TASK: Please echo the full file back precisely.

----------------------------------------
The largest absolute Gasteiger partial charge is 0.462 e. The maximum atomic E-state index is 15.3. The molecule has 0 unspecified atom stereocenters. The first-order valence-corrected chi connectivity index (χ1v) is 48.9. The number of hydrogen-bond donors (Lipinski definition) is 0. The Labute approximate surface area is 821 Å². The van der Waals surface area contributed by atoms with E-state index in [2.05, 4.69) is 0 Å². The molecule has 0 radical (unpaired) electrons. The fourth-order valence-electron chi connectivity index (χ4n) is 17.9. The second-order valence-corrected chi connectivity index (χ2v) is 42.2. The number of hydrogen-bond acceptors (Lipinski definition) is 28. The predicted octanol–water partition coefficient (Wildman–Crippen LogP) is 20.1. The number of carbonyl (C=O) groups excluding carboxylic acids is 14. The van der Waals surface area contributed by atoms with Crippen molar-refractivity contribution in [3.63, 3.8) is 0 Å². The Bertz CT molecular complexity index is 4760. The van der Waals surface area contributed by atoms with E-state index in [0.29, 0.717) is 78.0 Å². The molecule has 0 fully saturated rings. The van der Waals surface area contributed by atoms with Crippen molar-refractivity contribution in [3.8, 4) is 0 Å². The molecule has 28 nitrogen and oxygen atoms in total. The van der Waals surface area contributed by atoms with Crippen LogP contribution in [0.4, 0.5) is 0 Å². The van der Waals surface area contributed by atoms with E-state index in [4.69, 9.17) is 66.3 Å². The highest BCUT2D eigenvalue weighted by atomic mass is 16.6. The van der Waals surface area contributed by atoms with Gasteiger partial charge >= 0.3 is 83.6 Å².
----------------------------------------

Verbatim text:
The largest absolute Gasteiger partial charge is 0.462 e. The maximum atomic E-state index is 15.3. The molecule has 0 unspecified atom stereocenters. The first-order valence-corrected chi connectivity index (χ1v) is 48.9. The number of hydrogen-bond donors (Lipinski definition) is 0. The Labute approximate surface area is 821 Å². The van der Waals surface area contributed by atoms with E-state index in [2.05, 4.69) is 0 Å². The molecule has 0 radical (unpaired) electrons. The fourth-order valence-electron chi connectivity index (χ4n) is 17.9. The second-order valence-corrected chi connectivity index (χ2v) is 42.2. The number of hydrogen-bond acceptors (Lipinski definition) is 28. The predicted octanol–water partition coefficient (Wildman–Crippen LogP) is 20.1. The number of carbonyl (C=O) groups excluding carboxylic acids is 14. The van der Waals surface area contributed by atoms with Crippen molar-refractivity contribution in [3.63, 3.8) is 0 Å². The Bertz CT molecular complexity index is 4760. The van der Waals surface area contributed by atoms with E-state index in [0.29, 0.717) is 78.0 Å². The molecule has 0 fully saturated rings. The van der Waals surface area contributed by atoms with Crippen molar-refractivity contribution in [3.8, 4) is 0 Å². The molecule has 28 nitrogen and oxygen atoms in total. The van der Waals surface area contributed by atoms with Crippen LogP contribution in [0.4, 0.5) is 0 Å². The van der Waals surface area contributed by atoms with E-state index in [4.69, 9.17) is 66.3 Å². The highest BCUT2D eigenvalue weighted by atomic mass is 16.6. The van der Waals surface area contributed by atoms with Gasteiger partial charge >= 0.3 is 83.6 Å².